Sunday, June 29, 2008


For a year or so, we've been trying to improve our understanding of weather systems in general and forecasting in particular. We'd simply love to be able to look at the sky and say things like, “There were wispy cirrus clouds yesterday afternoon and they haven't thickened, so the weather should remain fair for the next 24 hours.” Our motivation is more than academic; we want to feel more confident about when it's safe to paddle and when we ought to stay home.
This goal has led us to purchase various weather books, follow the weather page of the Chicago Tribune almost obsessively, check in regularly with several weather-related websites, and take lots of photographs of clouds. Here are some images from our ride home, along with our understanding of what they suggest about impending weather.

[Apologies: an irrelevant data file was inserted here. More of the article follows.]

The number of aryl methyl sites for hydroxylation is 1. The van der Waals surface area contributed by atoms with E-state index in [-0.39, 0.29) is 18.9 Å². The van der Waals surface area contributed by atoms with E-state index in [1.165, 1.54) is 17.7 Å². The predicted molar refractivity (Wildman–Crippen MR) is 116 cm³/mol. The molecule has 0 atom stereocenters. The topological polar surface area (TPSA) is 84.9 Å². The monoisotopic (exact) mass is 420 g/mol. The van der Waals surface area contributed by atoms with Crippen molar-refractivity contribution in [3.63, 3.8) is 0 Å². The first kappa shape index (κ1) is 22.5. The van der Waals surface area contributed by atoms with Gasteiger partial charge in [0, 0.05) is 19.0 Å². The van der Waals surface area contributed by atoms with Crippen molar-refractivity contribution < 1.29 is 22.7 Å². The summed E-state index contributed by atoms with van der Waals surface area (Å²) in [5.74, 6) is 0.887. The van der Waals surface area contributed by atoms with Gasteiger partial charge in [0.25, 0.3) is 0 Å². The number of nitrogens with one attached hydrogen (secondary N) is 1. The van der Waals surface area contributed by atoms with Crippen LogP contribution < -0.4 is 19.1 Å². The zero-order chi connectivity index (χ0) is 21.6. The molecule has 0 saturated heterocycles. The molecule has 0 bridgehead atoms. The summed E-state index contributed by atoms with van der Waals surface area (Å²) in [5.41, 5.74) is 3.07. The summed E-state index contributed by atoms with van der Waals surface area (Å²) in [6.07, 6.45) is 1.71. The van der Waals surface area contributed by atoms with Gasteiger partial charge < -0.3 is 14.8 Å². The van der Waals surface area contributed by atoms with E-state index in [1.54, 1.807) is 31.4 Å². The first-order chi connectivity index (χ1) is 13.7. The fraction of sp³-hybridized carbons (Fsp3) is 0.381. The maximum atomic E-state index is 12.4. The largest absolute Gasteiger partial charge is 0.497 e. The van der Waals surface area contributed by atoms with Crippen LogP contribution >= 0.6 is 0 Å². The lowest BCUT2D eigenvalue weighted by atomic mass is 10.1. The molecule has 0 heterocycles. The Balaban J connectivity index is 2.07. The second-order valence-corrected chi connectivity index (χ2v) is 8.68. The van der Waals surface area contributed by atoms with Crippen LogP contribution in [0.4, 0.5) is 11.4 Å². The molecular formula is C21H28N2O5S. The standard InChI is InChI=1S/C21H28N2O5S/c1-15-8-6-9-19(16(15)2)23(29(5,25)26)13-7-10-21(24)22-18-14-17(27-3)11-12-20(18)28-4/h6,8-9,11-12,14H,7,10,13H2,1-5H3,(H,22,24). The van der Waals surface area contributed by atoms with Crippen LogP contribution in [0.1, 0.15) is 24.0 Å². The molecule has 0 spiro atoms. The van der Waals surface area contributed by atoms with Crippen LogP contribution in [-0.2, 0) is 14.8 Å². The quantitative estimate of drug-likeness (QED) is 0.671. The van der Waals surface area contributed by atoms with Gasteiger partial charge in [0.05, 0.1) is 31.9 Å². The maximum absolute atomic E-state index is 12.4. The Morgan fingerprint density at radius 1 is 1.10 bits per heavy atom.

Low blankets of thick nimbostratus clouds predict rain--which, in fact, happened shortly after we took this photo.

As a new front moves in, fair-weather cumulus clouds give way to taller, more ominous swelling cumulus clouds, which later built to cumulus congestus.

True cumulus congestus clouds. Next stop: cumulonimbus (thunderhead) clouds.

Rain falling and thunder in the distance. Probably not the best time to be out on the water.

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